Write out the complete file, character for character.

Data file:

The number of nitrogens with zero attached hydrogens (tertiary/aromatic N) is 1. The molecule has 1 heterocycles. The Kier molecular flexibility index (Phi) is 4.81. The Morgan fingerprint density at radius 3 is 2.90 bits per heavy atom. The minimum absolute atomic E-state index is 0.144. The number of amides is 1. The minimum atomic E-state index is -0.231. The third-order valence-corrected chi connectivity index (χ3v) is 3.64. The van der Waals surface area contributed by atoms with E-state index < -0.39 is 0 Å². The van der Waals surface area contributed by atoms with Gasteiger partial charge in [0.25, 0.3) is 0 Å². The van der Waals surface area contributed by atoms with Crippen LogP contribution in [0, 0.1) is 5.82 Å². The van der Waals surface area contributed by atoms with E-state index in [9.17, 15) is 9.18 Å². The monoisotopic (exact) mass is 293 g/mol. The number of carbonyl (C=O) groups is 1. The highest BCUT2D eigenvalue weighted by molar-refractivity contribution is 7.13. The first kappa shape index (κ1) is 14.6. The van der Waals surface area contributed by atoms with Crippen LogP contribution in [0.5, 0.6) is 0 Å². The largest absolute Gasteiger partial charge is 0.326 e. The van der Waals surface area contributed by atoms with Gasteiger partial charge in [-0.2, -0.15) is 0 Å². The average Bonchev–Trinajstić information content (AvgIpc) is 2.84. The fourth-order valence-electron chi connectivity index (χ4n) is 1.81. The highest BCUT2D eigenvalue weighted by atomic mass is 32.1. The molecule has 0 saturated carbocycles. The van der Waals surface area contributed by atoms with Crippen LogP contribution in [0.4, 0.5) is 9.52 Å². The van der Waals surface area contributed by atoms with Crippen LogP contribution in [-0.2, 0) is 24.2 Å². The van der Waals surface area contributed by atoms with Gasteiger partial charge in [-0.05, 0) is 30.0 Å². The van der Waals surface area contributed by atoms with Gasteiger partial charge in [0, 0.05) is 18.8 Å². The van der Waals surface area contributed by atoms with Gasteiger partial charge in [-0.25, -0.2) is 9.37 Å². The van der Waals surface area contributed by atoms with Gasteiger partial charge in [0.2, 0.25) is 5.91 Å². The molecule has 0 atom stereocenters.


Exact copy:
The number of nitrogens with zero attached hydrogens (tertiary/aromatic N) is 1. The molecule has 1 heterocycles. The Kier molecular flexibility index (Phi) is 4.81. The Morgan fingerprint density at radius 3 is 2.90 bits per heavy atom. The minimum absolute atomic E-state index is 0.144. The number of amides is 1. The minimum atomic E-state index is -0.231. The third-order valence-corrected chi connectivity index (χ3v) is 3.64. The van der Waals surface area contributed by atoms with E-state index < -0.39 is 0 Å². The van der Waals surface area contributed by atoms with Gasteiger partial charge in [0.25, 0.3) is 0 Å². The van der Waals surface area contributed by atoms with Crippen LogP contribution in [0, 0.1) is 5.82 Å². The van der Waals surface area contributed by atoms with E-state index in [9.17, 15) is 9.18 Å². The monoisotopic (exact) mass is 293 g/mol. The number of carbonyl (C=O) groups is 1. The highest BCUT2D eigenvalue weighted by molar-refractivity contribution is 7.13. The first kappa shape index (κ1) is 14.6. The van der Waals surface area contributed by atoms with Crippen LogP contribution in [0.5, 0.6) is 0 Å². The largest absolute Gasteiger partial charge is 0.326 e. The van der Waals surface area contributed by atoms with Gasteiger partial charge in [-0.2, -0.15) is 0 Å². The average Bonchev–Trinajstić information content (AvgIpc) is 2.84. The fourth-order valence-electron chi connectivity index (χ4n) is 1.81. The highest BCUT2D eigenvalue weighted by atomic mass is 32.1. The molecule has 0 saturated carbocycles. The van der Waals surface area contributed by atoms with Crippen LogP contribution in [0.4, 0.5) is 9.52 Å². The van der Waals surface area contributed by atoms with Crippen LogP contribution in [-0.2, 0) is 24.2 Å². The van der Waals surface area contributed by atoms with Gasteiger partial charge in [-0.05, 0) is 30.0 Å². The van der Waals surface area contributed by atoms with Gasteiger partial charge in [0, 0.05) is 18.8 Å². The van der Waals surface area contributed by atoms with Gasteiger partial charge in [-0.25, -0.2) is 9.37 Å². The van der Waals surface area contributed by atoms with Gasteiger partial charge in [0.2, 0.25) is 5.91 Å². The molecule has 0 atom stereocenters.